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2013 Planter Garden (herbs, etc.)

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TasunkaWitko View Drop Down
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    Posted: 03 April 2013 at 13:52
Alright, the garden plot is planned for this year, so I'll see what I can do in planters, as well.
 
First, I've got herbs - I love growing herbs, even when I don't succeed. I start them indoors as early as I can, then I set them out along the walk going to the curb so that they can get sun, air and any rain that might fall.
 
I'm not sure exactly which herbs I will be doing yet - the Beautiful Mrs. Tas ordered me an herb garden starting kit, and so I have to see what it contains; I'm guessing the usual, but we shall see. I'll probably add some to that kit, so that in total I will most likely have:
  1. Genovese basil
  2. Common chives
  3. Common oregano
  4. Common thyme
  5. Dill
  6. French tarragon
  7. Sage
  8. Mint (probably spearmint)
  9. Marjoram
  10. Italian flat-leaf parsley
  11. Cilantro (possibly)
  12. Savory (possibly)

In addition to the herbs, I am also going to try to grow a couple-three varieties of peppers in pots, where they can be protected a little more and moved around if necessary:

  1. Pequin chiles, sent to me from Texas
  2. Siling Labuyo, an almost-extinct pepper from the Phillipines sent to me by Rod Franklin. I'll also be sending samples of this to a couple of folks with known green thumbs, in the hopes that they can help keep this species alive.
  3. Tabasco peppers (possibly)

Also, my quest to successfully grow San Marzano tomatoes will motivate me to try a couple of plants in large pots. I'm going to see if I can get a couple of big buckets of wonderfully-rich volcanic soil from south of town; if I'm able to, I'll see how this affects growing and flavour of the tomatoes.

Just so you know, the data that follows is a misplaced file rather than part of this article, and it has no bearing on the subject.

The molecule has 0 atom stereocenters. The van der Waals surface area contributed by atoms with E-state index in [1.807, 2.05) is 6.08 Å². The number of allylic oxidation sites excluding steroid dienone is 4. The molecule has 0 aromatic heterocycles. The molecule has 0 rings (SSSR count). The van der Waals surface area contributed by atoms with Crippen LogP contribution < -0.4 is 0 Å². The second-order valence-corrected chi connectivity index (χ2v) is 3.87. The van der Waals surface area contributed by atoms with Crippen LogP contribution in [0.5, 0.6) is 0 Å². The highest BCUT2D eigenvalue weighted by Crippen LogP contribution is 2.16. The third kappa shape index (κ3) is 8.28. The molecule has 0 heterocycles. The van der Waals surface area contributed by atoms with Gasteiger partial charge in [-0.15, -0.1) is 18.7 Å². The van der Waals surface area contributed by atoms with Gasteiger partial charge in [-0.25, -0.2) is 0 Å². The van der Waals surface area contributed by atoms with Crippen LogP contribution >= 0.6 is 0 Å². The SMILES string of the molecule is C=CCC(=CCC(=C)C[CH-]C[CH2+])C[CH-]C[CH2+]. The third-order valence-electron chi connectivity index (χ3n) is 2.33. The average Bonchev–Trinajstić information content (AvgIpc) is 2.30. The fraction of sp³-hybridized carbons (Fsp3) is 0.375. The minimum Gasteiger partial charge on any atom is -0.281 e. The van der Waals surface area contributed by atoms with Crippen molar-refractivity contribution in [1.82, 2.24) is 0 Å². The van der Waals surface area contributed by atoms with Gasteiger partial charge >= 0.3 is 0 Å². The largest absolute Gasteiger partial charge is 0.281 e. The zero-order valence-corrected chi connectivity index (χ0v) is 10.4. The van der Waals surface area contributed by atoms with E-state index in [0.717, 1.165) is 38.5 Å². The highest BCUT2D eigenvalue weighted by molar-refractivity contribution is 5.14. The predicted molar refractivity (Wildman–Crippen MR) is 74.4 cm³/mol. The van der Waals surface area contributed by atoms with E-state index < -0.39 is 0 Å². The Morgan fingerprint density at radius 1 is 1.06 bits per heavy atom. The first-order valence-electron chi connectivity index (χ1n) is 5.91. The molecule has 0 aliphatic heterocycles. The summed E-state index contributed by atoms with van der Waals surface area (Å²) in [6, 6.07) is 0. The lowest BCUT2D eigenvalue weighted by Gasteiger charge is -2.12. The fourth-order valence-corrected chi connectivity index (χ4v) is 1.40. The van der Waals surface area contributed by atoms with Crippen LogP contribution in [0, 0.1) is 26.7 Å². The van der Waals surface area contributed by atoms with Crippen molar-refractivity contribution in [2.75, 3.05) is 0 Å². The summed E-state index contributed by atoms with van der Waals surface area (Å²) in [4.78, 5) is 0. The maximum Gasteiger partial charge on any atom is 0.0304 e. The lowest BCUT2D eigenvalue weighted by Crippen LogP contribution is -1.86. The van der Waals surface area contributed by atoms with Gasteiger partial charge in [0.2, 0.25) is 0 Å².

Finally, I've got a couple of the upside-down growing planters that my wife bought for me - one or two for tomatoes and I think one for peppers, so perhaps I'll give these a try with the San Marzanos and some variety of pepper.
 
Along with the backyard garden, that should be good!
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Rod Franklin View Drop Down
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Post Options Post Options   Thanks (0) Thanks(0)   Quote Rod Franklin Quote  Post ReplyReply Direct Link To This Post Posted: 03 April 2013 at 14:50
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HistoricFoodie View Drop Down
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Post Options Post Options   Thanks (0) Thanks(0)   Quote HistoricFoodie Quote  Post ReplyReply Direct Link To This Post Posted: 03 April 2013 at 15:49
Ron, if you get the Siling Labuyo to germinate, do not grow it anywhere near the Tabasco. They are both C. frutescens, and will cross if you even look at them cockeyed.

Short of isolating by distance (at least 500 feet), caging is the only sure way to maintain seed purity. But that has problems of its own.

Rod and I have been having some correspondence on the subject of pepper crossing. According to at least one source, crossing between species is more common that previously believed. Most authorities disagree. But why take a chance. If you can't isolate the plants, it's best, really, to only grow one variety at a time.

In other words, if you get the Labuyo to germinate, I would not grow any other peppers. Not the first year, at any rate, when you can build a stock of fresh, pure seed.

Do you need help identifying which of the herbs on that list are annuals and which perennials?
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Post Options Post Options   Thanks (0) Thanks(0)   Quote TasunkaWitko Quote  Post ReplyReply Direct Link To This Post Posted: 04 April 2013 at 08:56
Hey, guys - thanks for the reply ~